Theorizing Muriel Spark: Gender, Race, Deconstruction.
As Martin McQuillan suggests, a theoretical approach to Muriel Spark's work is 'long overdue' (p. 7). Spark criticism is painfully thin for such an important figure (arguably the first British postmodern writer) and, although she can claim Malcolm Bradbury, Helene Cixous, Frank Kermode, David Lodge, Patrick Parrinder, and Patricia Waugh among her fans, none has written a book on her. Of the books that have appeared, the best are uninformed by the influential theories of gender, race, and deconstruction. McQuillan seeks to rectify this with essays on each area, by his long introduction and his own piece on the relationship between autobiography and fiction, by reprinting two Cixous reviews, and finally by his interview with Spark. It is an admirable project and a labour of love. The difficulty is the frequent mismatch between what Spark herself says and the enthusiastic attempts to nail Derrida, Bataille, and the others onto her literary practice.
The book's impatience with the old guard is attractive. Its point of departure is the tendency of earlier critics to label Spark a 'Catholic writer' and to deal with the fiction only in terms of theology. 'Spark', he insists, 'writes fictions (for God's sake) not theological pamphlets' (p. 4), and the stress throughout is on the deconstructive nature of her work: 'Her novels are a conductor for all the signs and meanings in circulation in the contemporary scene' (p. 5). Fair enough. Graham Greene's caveat (never alluded to) that he was not a Catholic writer but a writer who happened to be a Catholic applies equally to Spark. Nevertheless (as Spark would say), the faith remains, difficult as it is to maintain amid humanist, anthropomorphic notions of a benevolent God, and theology has been seen to occupy for these writers the space most of the contributors here would wish to assign to literary and cultural theory. Some others, notably Bryan Cheyette, Alan Freeman, and Cixous, take more seriously Spark's belief in an absent, ineffable, and immanent presence and deal with this as the point of departure generating the endless anteriority and doubleness of human discourse.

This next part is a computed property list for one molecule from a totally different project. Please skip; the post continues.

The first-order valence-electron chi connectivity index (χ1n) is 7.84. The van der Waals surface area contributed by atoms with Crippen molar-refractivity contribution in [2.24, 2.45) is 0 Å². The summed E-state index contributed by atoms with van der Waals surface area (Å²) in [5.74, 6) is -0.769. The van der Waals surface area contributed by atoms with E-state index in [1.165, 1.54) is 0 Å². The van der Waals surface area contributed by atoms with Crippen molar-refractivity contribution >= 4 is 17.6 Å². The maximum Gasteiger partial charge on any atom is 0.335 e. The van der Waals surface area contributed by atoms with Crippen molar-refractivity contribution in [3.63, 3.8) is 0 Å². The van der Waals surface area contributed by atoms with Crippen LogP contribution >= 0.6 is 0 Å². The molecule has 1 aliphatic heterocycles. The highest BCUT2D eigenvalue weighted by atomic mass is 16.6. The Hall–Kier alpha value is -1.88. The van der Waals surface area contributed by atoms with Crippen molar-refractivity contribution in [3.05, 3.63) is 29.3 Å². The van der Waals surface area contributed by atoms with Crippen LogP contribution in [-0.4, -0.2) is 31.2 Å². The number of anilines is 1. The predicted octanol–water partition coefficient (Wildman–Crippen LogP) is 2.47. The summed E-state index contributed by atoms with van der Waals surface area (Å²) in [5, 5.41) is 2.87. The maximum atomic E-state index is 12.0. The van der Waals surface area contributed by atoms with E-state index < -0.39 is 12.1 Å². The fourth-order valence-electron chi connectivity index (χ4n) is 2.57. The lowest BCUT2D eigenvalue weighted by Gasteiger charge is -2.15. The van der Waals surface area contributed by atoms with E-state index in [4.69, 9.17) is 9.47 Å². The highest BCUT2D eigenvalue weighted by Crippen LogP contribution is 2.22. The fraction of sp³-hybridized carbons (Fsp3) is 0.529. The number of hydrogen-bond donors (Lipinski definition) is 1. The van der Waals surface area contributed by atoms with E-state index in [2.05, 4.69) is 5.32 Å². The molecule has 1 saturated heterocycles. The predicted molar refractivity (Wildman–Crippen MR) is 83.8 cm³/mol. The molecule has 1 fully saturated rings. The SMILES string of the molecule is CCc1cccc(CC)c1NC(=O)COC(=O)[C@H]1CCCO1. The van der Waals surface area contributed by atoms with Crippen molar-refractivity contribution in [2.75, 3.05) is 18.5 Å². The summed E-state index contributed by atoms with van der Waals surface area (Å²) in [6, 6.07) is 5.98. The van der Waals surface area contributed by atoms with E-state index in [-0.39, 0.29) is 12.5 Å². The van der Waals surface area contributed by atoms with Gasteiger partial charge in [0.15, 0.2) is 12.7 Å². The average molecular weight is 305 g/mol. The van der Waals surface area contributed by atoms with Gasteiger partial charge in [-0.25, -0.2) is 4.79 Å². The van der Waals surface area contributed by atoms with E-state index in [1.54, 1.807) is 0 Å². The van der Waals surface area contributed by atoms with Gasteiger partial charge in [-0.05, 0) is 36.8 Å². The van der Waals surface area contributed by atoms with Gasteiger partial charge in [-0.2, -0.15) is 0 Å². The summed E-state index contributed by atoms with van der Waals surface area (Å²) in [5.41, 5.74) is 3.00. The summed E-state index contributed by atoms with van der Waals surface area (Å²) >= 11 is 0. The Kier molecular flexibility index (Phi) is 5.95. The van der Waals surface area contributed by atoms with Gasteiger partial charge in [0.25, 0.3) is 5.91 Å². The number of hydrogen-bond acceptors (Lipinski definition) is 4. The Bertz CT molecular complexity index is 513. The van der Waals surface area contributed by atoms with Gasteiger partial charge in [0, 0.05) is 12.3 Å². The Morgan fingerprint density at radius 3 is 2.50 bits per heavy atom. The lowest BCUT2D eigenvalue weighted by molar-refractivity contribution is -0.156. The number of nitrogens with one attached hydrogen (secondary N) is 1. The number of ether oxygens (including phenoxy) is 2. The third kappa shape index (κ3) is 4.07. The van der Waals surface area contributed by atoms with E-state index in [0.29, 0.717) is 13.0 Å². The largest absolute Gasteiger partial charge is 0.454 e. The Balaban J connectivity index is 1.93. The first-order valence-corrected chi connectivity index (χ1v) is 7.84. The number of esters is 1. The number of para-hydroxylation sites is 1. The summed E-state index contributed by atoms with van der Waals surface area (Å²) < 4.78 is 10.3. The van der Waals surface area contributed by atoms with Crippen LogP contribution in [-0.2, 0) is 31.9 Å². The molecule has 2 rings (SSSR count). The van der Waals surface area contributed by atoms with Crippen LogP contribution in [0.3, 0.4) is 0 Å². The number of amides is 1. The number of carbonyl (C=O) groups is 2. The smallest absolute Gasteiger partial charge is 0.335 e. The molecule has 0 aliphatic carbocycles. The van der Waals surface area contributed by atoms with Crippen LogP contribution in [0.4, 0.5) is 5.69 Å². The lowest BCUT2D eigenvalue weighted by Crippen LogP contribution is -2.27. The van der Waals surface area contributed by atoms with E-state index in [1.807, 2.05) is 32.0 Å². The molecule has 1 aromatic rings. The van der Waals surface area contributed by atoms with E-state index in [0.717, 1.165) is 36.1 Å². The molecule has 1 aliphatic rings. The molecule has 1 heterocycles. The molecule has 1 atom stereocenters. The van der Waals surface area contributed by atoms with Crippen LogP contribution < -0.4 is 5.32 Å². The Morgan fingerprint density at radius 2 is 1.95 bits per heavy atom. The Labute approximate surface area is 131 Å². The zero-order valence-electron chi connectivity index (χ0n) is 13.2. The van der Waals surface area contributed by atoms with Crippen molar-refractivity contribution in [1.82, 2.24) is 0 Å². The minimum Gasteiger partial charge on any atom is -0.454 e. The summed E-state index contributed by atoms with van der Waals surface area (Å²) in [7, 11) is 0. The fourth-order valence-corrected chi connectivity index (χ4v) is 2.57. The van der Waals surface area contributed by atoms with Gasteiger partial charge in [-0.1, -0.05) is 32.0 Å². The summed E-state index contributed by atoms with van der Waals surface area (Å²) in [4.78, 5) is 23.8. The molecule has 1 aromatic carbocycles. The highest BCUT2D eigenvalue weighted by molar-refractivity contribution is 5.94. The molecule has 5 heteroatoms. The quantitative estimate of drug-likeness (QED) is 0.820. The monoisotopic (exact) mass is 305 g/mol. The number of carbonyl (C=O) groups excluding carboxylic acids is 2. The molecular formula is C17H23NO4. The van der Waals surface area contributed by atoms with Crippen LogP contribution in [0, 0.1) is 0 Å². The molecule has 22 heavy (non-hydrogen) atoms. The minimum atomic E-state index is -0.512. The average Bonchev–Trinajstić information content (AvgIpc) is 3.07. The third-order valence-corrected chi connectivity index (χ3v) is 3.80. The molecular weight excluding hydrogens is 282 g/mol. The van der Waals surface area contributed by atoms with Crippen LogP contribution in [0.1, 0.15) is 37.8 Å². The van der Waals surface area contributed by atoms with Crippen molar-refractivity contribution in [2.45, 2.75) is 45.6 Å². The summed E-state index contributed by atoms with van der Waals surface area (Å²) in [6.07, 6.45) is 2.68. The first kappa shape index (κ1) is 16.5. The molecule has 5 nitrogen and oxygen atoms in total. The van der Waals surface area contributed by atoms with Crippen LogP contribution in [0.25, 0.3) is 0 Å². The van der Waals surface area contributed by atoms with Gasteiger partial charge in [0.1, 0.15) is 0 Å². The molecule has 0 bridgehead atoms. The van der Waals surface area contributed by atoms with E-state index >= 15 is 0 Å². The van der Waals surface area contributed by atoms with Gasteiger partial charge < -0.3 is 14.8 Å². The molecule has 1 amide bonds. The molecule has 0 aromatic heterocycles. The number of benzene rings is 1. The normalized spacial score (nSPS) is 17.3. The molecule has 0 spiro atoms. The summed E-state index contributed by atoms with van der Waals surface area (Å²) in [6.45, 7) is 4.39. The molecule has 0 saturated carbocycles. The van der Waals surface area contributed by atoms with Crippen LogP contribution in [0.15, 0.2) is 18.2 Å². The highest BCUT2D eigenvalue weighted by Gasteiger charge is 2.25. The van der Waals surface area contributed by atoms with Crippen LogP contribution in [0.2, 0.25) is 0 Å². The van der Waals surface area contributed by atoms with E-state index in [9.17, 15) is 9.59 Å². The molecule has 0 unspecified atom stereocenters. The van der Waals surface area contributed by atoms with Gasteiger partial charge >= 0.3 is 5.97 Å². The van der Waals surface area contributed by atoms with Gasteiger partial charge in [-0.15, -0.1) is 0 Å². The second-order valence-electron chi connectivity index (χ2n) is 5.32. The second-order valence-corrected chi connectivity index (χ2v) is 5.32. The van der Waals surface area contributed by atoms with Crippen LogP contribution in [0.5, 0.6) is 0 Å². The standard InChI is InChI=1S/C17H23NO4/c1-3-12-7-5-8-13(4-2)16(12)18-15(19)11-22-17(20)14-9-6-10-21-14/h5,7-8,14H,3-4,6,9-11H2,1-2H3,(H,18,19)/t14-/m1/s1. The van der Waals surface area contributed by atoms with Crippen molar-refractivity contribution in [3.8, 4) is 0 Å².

On the one hand, then, we have essays (by McQuillan, Jeremy Idle, Willy Maly, and Nicholas Royle) which assault the 'dated' (p. 7) criticism of Bradbury, Lodge, Parrinder, and Patricia Waugh. On the other, there are those (by Susan Sellers, Judith Roof, Eleonor Byrne, Alan Freeman, Patricia Duncker, and Julian Wolfreys) which take Spark texts and analyse them in terms of psychoanalytical, queer, postcolonial, genre, and deconstructive theory. In between stand Cheyette and (oddly) Cixous--but even Freeman assumes that 'Spark's characters seek to write their lives, all the while enacting a life sentence of a higher author's devising' (p. 138).